Breast milk is easier to digest – For most babies — especially premature babies — breast milk is easier to digest than formula. The proteins in formula are made from cow’s milk and it takes time for babies’ stomachs to adjust to digesting them.

Breast milk fights disease – The cells, hormones, and antibodies in breast milk protect babies from illness. This protection is unique; formula cannot match the chemical makeup of human breast milk. In fact, among formula-fed babies, ear infections and diarrhea are more common. Formula-fed babies also have higher risks of:

Necrotizing (nek-roh-TEYE-zing) enterocolitis (en-TUR-oh-coh-lyt-iss), a disease that affects the gastrointestinal tract in preterm infants.
Lower respiratory infections
Atopic dermatitis, a type of skin rash
Type 1 and type 2 diabetes
Childhood leukemia

Breastfeeding has also been shown to lower the risk of SIDS (sudden infant death syndrome).

Mothers Benefit From Breastfeeding

Life can be easier when you breastfeed – Breastfeeding may take a little more effort than formula feeding at first. But it can make life easier once you and your baby settle into a good routine. Plus, when you breastfeed, there are no bottles and nipples to sterilize. You do not have to buy, measure, and mix formula. And there are no bottles to warm in the middle of the night! You can satisfy your baby’s hunger right away when breastfeeding.

Breastfeeding can save money – Formula and feeding supplies can cost well over $1,500 each year, depending on how much your baby eats. Breastfed babies are also sick less often, which can lower health care costs.

Breastfeeding can feel great – Physical contact is important to newborns. It can help them feel more secure, warm, and comforted. Mothers can benefit from this closeness, as well. Breastfeeding requires a mother to take some quiet relaxed time to bond. The skin-to-skin contact can boost the mother’s oxytocin (OKS-ee-TOH-suhn) levels. Oxytocin is a hormone that helps milk flow and can calm the mother.

Breastfeeding can be good for the mother’s health, too – Breastfeeding is linked to a lower risk of these health problems in women:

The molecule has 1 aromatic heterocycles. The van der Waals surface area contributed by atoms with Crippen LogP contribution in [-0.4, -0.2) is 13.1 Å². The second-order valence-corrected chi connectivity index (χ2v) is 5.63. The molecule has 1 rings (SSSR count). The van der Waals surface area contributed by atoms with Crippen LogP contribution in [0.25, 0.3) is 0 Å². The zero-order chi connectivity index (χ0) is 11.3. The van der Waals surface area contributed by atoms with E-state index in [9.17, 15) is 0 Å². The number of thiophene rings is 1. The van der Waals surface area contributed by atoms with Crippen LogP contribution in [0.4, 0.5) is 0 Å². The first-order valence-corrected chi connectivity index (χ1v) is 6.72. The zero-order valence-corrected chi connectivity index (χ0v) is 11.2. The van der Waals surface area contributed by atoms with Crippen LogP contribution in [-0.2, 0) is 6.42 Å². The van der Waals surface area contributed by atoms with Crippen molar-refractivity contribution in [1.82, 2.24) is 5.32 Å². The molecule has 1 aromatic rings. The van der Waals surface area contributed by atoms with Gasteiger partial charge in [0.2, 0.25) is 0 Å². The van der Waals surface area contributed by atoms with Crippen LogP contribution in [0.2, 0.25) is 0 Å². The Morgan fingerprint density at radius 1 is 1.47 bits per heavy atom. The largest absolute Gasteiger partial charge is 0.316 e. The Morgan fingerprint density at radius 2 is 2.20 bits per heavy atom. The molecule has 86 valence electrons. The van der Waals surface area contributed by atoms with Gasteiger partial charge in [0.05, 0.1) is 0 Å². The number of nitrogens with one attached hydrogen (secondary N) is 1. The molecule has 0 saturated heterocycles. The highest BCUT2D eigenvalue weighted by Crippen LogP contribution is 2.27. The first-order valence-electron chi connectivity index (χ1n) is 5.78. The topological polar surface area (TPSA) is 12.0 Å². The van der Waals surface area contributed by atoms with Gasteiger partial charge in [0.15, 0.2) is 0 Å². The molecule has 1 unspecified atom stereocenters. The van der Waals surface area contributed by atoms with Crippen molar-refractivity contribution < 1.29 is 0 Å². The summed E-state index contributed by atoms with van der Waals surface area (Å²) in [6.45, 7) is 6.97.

Type 2 diabetes
Breast cancer
Ovarian cancer
Postpartum depression

Experts are still looking at the effects of breastfeeding on osteoporosis and weight loss after birth. Many studies have reported greater weight loss for breastfeeding mothers than for those who don’t. But more research is needed to understand if a strong link exists.

Mothers miss less work – Breastfeeding mothers miss fewer days from work because their infants are sick less often.

Breastfeeding Benefits Society

The nation benefits overall when mothers breastfeed. Recent research shows that if 90 percent of families breastfed exclusively for 6 months, nearly 1,000 deaths among infants could be prevented. The United States would also save $13 billion per year — medical care costs are lower for fully breastfed infants than never-breastfed infants. Breastfed infants typically need fewer sick care visits, prescriptions, and hospitalizations.

Breastfeeding also contributes to a more productive workforce since mothers miss less work to care for sick infants. Employer medical costs are also lower.

Breastfeeding is also better for the environment. There is less trash and plastic waste compared to that produced by formula cans and bottle supplies.

Breastfeeding During an Emergency

When an emergency occurs, breastfeeding can save lives:

Breastfeeding protects babies from the risks of a contaminated water supply.
Breastfeeding can help protect against respiratory illnesses and diarrhea. These diseases can be fatal in populations displaced by disaster.
Breast milk is the right temperature for babies and helps to prevent hypothermia, when the body temperature drops too low.
Breast milk is readily available without needing other supplies.

These are Breastfeeding Statistics from

73.9% were ever breastfed (this can mean AT ALL, even if it was 2 days)
43.4% were still breastfeeding at 6 months of age
22.7% were breastfeeding at 1 year of age
33.1% were exclusively breastfed through 3 months of age
13.6% were exclusively breastfed through 6 months of age

I find the statistics kind of sad really.

I hope after reading this, at least 1 woman will think more about breastfeeding.

Breastfeeding is Beautiful.